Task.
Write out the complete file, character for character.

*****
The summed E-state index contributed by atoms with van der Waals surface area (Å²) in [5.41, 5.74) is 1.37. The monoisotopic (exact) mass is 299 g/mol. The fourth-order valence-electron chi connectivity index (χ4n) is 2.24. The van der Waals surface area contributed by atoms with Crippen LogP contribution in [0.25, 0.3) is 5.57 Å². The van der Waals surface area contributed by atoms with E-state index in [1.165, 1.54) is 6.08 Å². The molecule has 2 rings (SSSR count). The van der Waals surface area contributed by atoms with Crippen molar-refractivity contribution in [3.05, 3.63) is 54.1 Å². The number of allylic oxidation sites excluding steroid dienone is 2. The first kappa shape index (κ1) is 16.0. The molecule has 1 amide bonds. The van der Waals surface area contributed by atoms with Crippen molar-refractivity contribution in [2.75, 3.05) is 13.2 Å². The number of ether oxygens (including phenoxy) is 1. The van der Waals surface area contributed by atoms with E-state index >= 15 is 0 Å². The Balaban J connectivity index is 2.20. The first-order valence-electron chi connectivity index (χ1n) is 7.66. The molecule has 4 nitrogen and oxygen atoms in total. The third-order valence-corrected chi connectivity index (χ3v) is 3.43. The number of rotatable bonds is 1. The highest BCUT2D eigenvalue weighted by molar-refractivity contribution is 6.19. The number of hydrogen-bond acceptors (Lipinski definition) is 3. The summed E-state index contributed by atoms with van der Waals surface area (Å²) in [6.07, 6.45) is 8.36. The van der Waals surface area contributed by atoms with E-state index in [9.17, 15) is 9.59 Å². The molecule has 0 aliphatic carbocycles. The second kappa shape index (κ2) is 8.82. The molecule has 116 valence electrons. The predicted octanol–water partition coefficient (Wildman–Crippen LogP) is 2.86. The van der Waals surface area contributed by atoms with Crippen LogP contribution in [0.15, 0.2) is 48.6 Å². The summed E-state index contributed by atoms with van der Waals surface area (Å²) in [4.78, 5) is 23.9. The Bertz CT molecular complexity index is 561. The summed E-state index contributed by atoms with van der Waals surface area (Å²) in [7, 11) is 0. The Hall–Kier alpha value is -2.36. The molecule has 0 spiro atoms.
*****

The summed E-state index contributed by atoms with van der Waals surface area (Å²) in [5.41, 5.74) is 1.37. The monoisotopic (exact) mass is 299 g/mol. The fourth-order valence-electron chi connectivity index (χ4n) is 2.24. The van der Waals surface area contributed by atoms with Crippen LogP contribution in [0.25, 0.3) is 5.57 Å². The van der Waals surface area contributed by atoms with E-state index in [1.165, 1.54) is 6.08 Å². The molecule has 2 rings (SSSR count). The van der Waals surface area contributed by atoms with Crippen molar-refractivity contribution in [3.05, 3.63) is 54.1 Å². The number of allylic oxidation sites excluding steroid dienone is 2. The first kappa shape index (κ1) is 16.0. The molecule has 1 amide bonds. The van der Waals surface area contributed by atoms with Crippen molar-refractivity contribution in [2.75, 3.05) is 13.2 Å². The number of ether oxygens (including phenoxy) is 1. The van der Waals surface area contributed by atoms with E-state index >= 15 is 0 Å². The Balaban J connectivity index is 2.20. The first-order valence-electron chi connectivity index (χ1n) is 7.66. The molecule has 4 nitrogen and oxygen atoms in total. The third-order valence-corrected chi connectivity index (χ3v) is 3.43. The number of rotatable bonds is 1. The highest BCUT2D eigenvalue weighted by molar-refractivity contribution is 6.19. The number of hydrogen-bond acceptors (Lipinski definition) is 3. The summed E-state index contributed by atoms with van der Waals surface area (Å²) in [6.07, 6.45) is 8.36. The van der Waals surface area contributed by atoms with E-state index in [9.17, 15) is 9.59 Å². The molecule has 0 aliphatic carbocycles. The second kappa shape index (κ2) is 8.82. The molecule has 116 valence electrons. The predicted octanol–water partition coefficient (Wildman–Crippen LogP) is 2.86. The van der Waals surface area contributed by atoms with Crippen LogP contribution in [0.15, 0.2) is 48.6 Å². The summed E-state index contributed by atoms with van der Waals surface area (Å²) in [4.78, 5) is 23.9. The Bertz CT molecular complexity index is 561. The summed E-state index contributed by atoms with van der Waals surface area (Å²) in [7, 11) is 0. The Hall–Kier alpha value is -2.36. The molecule has 0 spiro atoms.